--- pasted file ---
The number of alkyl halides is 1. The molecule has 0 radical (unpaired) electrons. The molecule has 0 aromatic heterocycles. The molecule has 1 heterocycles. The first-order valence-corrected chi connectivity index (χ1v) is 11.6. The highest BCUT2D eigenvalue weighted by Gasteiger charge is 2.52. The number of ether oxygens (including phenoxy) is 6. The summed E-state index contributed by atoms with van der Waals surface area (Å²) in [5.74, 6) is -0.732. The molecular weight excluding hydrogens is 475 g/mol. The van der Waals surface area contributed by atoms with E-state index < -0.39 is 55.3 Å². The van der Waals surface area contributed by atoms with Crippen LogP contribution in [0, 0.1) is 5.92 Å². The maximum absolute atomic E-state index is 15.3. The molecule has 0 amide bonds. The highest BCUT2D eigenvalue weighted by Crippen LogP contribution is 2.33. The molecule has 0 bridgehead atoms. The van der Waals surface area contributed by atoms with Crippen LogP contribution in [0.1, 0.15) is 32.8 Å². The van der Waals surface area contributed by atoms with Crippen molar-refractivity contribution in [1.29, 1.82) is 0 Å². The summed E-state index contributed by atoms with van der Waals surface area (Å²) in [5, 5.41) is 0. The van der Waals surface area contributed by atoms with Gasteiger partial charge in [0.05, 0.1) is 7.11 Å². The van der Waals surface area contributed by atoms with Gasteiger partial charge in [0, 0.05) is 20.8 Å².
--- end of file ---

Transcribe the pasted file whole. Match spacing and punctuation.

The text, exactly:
The number of alkyl halides is 1. The molecule has 0 radical (unpaired) electrons. The molecule has 0 aromatic heterocycles. The molecule has 1 heterocycles. The first-order valence-corrected chi connectivity index (χ1v) is 11.6. The highest BCUT2D eigenvalue weighted by Gasteiger charge is 2.52. The number of ether oxygens (including phenoxy) is 6. The summed E-state index contributed by atoms with van der Waals surface area (Å²) in [5.74, 6) is -0.732. The molecular weight excluding hydrogens is 475 g/mol. The van der Waals surface area contributed by atoms with E-state index < -0.39 is 55.3 Å². The van der Waals surface area contributed by atoms with Crippen LogP contribution in [0, 0.1) is 5.92 Å². The maximum absolute atomic E-state index is 15.3. The molecule has 0 amide bonds. The highest BCUT2D eigenvalue weighted by Crippen LogP contribution is 2.33. The molecule has 0 bridgehead atoms. The van der Waals surface area contributed by atoms with Crippen LogP contribution in [0.1, 0.15) is 32.8 Å². The van der Waals surface area contributed by atoms with Crippen molar-refractivity contribution in [1.29, 1.82) is 0 Å². The summed E-state index contributed by atoms with van der Waals surface area (Å²) in [5, 5.41) is 0. The van der Waals surface area contributed by atoms with Gasteiger partial charge in [0.05, 0.1) is 7.11 Å². The van der Waals surface area contributed by atoms with Gasteiger partial charge in [0, 0.05) is 20.8 Å².